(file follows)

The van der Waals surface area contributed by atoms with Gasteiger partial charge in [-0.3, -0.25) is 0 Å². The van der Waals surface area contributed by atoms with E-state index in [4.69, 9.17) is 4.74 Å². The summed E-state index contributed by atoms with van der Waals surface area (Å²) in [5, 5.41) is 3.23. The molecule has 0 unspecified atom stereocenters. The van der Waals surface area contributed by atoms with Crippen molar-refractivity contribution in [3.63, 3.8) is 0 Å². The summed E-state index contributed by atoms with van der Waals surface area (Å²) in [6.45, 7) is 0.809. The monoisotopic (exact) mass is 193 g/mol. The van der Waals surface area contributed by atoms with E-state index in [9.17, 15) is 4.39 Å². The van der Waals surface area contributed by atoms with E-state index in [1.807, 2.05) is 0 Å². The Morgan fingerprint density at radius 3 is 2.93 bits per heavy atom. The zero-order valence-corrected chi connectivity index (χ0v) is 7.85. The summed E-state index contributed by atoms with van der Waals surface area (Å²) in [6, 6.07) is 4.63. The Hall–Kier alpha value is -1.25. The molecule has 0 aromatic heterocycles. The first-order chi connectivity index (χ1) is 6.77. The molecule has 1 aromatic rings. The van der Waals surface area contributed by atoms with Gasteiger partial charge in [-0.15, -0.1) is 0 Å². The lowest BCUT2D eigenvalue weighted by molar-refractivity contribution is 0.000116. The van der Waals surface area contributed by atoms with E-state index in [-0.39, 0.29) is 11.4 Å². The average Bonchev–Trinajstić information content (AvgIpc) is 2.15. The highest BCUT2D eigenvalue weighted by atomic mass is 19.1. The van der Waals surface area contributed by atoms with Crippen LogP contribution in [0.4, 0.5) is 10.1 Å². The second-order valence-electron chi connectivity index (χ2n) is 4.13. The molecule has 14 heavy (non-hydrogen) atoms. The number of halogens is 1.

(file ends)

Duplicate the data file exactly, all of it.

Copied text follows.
The van der Waals surface area contributed by atoms with Gasteiger partial charge in [-0.3, -0.25) is 0 Å². The van der Waals surface area contributed by atoms with E-state index in [4.69, 9.17) is 4.74 Å². The summed E-state index contributed by atoms with van der Waals surface area (Å²) in [5, 5.41) is 3.23. The molecule has 0 unspecified atom stereocenters. The van der Waals surface area contributed by atoms with Crippen molar-refractivity contribution in [3.63, 3.8) is 0 Å². The summed E-state index contributed by atoms with van der Waals surface area (Å²) in [6.45, 7) is 0.809. The monoisotopic (exact) mass is 193 g/mol. The van der Waals surface area contributed by atoms with E-state index in [9.17, 15) is 4.39 Å². The van der Waals surface area contributed by atoms with E-state index in [1.807, 2.05) is 0 Å². The Morgan fingerprint density at radius 3 is 2.93 bits per heavy atom. The zero-order valence-corrected chi connectivity index (χ0v) is 7.85. The summed E-state index contributed by atoms with van der Waals surface area (Å²) in [6, 6.07) is 4.63. The Hall–Kier alpha value is -1.25. The molecule has 0 aromatic heterocycles. The first-order chi connectivity index (χ1) is 6.77. The molecule has 1 aromatic rings. The van der Waals surface area contributed by atoms with Gasteiger partial charge in [-0.15, -0.1) is 0 Å². The lowest BCUT2D eigenvalue weighted by molar-refractivity contribution is 0.000116. The van der Waals surface area contributed by atoms with E-state index in [-0.39, 0.29) is 11.4 Å². The average Bonchev–Trinajstić information content (AvgIpc) is 2.15. The highest BCUT2D eigenvalue weighted by atomic mass is 19.1. The van der Waals surface area contributed by atoms with Crippen LogP contribution in [0.4, 0.5) is 10.1 Å². The second-order valence-electron chi connectivity index (χ2n) is 4.13. The molecule has 14 heavy (non-hydrogen) atoms. The number of halogens is 1.